In 1884 Edwin A. Abbot, an English ecclesiastic and expert in Shakespeare, imagined a two-dimensional world in his unique book Flatland: A Romance of Many Dimensions.
Between social satire and mathematical daydream, Flatland depicts a flat universe in which a colorful group of geometric beings manage to co-exist.
To represent three dimensions on a plane is easy, you only have to follow a series of rules of perspective and perception falls under a spell.
However collapsing or amplifying spatial dimensions requires a more abstract imagination that goes against the rules of our ordinary perception.
What Elena Alonso proposes in her new twist is an ambiguous game, a formula to incorporate new strata into living elements that accommodate and resist to each other, swaying between soft and sharp.
Appliques, nipples, folds, corners, prosthetics... everything oscillates around a powerful axis that pursues an impossible balance between two opposite poles: the natural and the constructed.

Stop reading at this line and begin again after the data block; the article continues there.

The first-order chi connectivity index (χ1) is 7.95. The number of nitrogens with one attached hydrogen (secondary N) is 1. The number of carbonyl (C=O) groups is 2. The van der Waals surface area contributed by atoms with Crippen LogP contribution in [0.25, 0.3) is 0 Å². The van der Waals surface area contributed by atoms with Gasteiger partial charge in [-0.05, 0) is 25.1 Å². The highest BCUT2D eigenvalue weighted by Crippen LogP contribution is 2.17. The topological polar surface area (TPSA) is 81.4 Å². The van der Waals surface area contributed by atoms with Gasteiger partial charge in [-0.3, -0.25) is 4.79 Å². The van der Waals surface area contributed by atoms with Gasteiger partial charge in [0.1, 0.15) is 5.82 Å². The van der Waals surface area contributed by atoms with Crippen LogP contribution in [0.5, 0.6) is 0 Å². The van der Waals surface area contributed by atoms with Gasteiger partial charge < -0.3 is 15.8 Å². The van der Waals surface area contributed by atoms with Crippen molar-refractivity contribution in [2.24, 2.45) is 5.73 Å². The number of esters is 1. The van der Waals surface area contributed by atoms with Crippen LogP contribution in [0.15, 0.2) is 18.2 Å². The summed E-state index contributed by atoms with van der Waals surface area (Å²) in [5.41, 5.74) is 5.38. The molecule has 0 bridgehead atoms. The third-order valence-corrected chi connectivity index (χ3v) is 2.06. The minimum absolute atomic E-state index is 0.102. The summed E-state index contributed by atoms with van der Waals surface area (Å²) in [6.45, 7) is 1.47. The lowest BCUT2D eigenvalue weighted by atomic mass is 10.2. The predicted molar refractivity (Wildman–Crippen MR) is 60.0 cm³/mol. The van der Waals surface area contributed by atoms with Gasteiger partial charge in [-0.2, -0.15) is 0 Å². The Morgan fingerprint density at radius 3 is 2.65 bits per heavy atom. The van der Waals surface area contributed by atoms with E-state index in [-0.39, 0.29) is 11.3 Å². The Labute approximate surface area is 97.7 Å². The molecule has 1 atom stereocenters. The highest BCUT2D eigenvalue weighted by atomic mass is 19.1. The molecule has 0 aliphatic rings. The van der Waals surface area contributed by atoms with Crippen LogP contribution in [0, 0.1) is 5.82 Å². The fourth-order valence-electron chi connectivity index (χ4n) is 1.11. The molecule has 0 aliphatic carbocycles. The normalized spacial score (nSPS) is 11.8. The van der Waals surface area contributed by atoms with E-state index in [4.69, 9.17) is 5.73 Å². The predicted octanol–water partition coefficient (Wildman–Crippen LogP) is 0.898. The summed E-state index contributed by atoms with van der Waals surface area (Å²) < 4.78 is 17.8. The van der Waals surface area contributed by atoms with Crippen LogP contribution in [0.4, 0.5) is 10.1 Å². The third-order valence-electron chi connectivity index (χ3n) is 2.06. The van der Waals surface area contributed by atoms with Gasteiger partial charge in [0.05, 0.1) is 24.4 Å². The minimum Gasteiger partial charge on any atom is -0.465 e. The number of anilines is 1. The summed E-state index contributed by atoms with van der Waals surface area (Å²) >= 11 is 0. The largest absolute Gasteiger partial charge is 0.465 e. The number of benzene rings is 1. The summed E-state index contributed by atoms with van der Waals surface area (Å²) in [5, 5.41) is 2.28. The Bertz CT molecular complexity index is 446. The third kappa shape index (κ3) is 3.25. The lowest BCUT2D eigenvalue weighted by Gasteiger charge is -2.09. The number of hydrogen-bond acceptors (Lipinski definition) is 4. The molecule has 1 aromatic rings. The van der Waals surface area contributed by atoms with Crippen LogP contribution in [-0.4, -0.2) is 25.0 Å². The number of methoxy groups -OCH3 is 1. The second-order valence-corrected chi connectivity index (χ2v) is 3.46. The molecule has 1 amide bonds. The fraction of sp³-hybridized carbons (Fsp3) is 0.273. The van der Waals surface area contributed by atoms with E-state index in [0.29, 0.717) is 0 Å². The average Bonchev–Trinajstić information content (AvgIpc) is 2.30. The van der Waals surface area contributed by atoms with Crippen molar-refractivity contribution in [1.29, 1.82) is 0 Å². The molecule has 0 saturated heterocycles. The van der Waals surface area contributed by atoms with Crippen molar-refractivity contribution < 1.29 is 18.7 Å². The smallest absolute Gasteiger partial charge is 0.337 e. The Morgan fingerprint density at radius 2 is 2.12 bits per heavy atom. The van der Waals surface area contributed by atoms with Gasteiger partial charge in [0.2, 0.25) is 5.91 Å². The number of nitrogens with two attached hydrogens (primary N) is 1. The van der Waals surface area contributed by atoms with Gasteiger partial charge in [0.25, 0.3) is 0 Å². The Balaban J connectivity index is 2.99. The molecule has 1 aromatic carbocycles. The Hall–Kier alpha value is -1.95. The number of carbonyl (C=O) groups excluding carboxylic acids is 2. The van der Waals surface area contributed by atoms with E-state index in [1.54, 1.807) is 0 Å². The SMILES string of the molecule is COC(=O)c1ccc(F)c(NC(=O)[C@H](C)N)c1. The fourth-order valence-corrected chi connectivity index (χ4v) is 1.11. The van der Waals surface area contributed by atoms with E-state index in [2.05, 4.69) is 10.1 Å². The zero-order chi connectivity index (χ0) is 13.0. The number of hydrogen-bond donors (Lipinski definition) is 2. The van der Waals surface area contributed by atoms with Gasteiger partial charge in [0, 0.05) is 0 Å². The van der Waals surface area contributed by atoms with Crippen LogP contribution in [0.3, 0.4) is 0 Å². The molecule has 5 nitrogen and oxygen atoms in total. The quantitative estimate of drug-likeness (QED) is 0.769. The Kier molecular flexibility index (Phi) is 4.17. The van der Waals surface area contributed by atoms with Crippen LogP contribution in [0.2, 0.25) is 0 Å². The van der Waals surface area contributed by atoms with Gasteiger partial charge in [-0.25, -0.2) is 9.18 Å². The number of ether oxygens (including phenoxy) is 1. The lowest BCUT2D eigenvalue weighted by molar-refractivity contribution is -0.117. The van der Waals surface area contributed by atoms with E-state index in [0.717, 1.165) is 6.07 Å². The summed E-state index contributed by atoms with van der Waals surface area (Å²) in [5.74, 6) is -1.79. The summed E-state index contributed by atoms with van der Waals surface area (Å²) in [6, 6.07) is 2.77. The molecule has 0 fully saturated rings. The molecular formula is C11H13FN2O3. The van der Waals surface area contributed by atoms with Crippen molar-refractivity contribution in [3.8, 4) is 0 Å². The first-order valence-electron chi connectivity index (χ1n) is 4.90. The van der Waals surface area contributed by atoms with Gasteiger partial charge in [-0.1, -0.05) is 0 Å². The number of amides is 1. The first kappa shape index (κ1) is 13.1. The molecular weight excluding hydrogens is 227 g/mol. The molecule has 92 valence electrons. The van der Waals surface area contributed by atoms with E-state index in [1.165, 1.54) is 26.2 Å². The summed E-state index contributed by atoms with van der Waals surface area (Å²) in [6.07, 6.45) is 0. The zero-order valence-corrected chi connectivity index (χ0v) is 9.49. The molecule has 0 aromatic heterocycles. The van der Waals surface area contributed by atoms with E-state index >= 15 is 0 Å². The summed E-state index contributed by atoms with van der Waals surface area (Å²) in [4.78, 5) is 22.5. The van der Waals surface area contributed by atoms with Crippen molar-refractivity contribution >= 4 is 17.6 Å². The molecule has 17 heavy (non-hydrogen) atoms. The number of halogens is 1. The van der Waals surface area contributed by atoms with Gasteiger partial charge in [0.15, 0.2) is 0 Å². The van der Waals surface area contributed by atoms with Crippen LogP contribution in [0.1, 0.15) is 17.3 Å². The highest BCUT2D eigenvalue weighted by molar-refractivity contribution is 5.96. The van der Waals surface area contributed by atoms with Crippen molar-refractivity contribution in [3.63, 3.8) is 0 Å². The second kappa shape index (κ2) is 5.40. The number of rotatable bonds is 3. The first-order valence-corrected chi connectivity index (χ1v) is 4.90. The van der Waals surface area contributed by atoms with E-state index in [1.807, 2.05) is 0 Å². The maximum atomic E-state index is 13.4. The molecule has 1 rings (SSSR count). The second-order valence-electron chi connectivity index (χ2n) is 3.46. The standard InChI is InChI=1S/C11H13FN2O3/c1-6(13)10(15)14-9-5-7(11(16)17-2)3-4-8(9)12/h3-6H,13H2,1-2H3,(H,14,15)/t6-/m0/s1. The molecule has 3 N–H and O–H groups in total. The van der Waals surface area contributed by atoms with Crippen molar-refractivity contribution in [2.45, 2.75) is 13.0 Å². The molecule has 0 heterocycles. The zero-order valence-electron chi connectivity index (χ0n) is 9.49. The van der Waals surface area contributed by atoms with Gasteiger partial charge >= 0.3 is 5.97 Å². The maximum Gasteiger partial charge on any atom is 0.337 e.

Elena Alonso's work has always involved a dance of faculties and affections, precision refers to the intimate, the platonic assaults the organic, structure and ornament are mixed into a cluster of possible meanings.
In this exhibition, a superimposition of layers is presented in which volume and objects made with different materials (metal, resin, plaster, wood) refer to the construction of a body. But this object is also a skin or lining; an interior of pure exteriority.
When looking at Flatland, a three-dimensional observer is able to simultaneously see the interior and exterior of its houses and its inhabitants, just as one looking at a blueprint can see the thickness of the walls, or a section of the interior of a body.
Likewise, passing through the work of Elena Alonso, each composition simultaneously reduces and amplifies our perception of the elements in play, allowing us to contemplate the thickness of each layer and the modulable relationship between plane and plane.